Here is the right side of the bike with the cover off.



Step 2:

Next, you’ll need to pull both ICS (Idle Control Solenoids) off their tabs. They are not held on by anything other than friction from those rubber ‘ears’ (indicated by the YELLOW arrows) that surround them. Just pull both sides of each one and they’ll come off.

Step 3:

After you have both solenoids off, you’ll need to bend each of the 4 metal tabs inward about 1/8th of an inch. The only reason you bend them is to give your new air filter a little more room on the outer edge. The tabs are made of a soft metal and bend easily with just hand pressure. You do not need to bend them much as you still want to remount the ICSs later. (You have the option to not reinstall the ICSs, but more on that later.)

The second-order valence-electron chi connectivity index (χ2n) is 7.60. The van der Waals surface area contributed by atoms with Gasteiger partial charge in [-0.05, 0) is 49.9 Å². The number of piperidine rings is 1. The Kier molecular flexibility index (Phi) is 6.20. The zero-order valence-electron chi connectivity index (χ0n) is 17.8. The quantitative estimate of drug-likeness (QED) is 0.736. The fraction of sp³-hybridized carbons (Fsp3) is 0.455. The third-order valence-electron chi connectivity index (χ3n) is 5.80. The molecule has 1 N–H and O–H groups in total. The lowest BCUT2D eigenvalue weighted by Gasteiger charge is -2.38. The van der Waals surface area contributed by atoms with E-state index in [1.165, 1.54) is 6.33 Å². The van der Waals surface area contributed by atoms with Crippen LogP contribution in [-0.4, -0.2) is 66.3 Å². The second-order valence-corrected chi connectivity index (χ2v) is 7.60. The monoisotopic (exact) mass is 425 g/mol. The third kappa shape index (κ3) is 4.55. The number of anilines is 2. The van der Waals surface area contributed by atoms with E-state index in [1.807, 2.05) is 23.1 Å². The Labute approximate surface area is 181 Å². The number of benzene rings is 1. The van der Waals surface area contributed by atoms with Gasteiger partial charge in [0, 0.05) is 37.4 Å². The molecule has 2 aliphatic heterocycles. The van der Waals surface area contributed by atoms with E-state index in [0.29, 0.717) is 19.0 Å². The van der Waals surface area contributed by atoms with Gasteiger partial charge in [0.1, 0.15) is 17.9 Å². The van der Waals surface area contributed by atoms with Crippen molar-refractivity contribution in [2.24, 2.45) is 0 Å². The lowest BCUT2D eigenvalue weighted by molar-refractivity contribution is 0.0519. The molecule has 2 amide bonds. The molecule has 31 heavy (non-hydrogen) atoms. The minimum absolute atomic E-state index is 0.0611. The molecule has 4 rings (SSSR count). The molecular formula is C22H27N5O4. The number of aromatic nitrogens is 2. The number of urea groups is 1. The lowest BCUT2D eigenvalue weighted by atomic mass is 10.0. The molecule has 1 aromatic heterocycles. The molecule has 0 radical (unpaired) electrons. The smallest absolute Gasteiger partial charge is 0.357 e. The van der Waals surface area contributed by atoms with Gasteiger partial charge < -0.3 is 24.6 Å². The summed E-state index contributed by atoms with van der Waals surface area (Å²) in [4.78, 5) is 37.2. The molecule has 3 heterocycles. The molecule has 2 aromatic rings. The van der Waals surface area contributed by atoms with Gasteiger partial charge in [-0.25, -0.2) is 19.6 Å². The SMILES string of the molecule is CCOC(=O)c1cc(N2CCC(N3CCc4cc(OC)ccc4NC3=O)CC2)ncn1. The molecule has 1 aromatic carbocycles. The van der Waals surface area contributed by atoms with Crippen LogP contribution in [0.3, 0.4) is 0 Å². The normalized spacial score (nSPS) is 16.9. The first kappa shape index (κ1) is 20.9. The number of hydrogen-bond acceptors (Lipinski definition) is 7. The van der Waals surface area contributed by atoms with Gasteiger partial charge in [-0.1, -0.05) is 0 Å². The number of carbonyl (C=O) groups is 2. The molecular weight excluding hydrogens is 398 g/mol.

Step 4:

Next, pull both of the ICSs off their tabs, and you’ll see the rubber hose that goes to the Reed Valves behind the front ICS. This rubber hose is indicated by a RED arrow, and is where you will shove your marble if you intend on blocking the reed valves. Some of you may have already disabled your reed valves, so this hose would be missing if they were removed, but for an installation like mine that needs to be easily revertible to stock, I am leaving this in place.



If you are planning on doing the resistor mod, don’t plug the hose with the marble yet, as you will need to remove this hose pretty soon.

Optional – Doing the Resistor Mod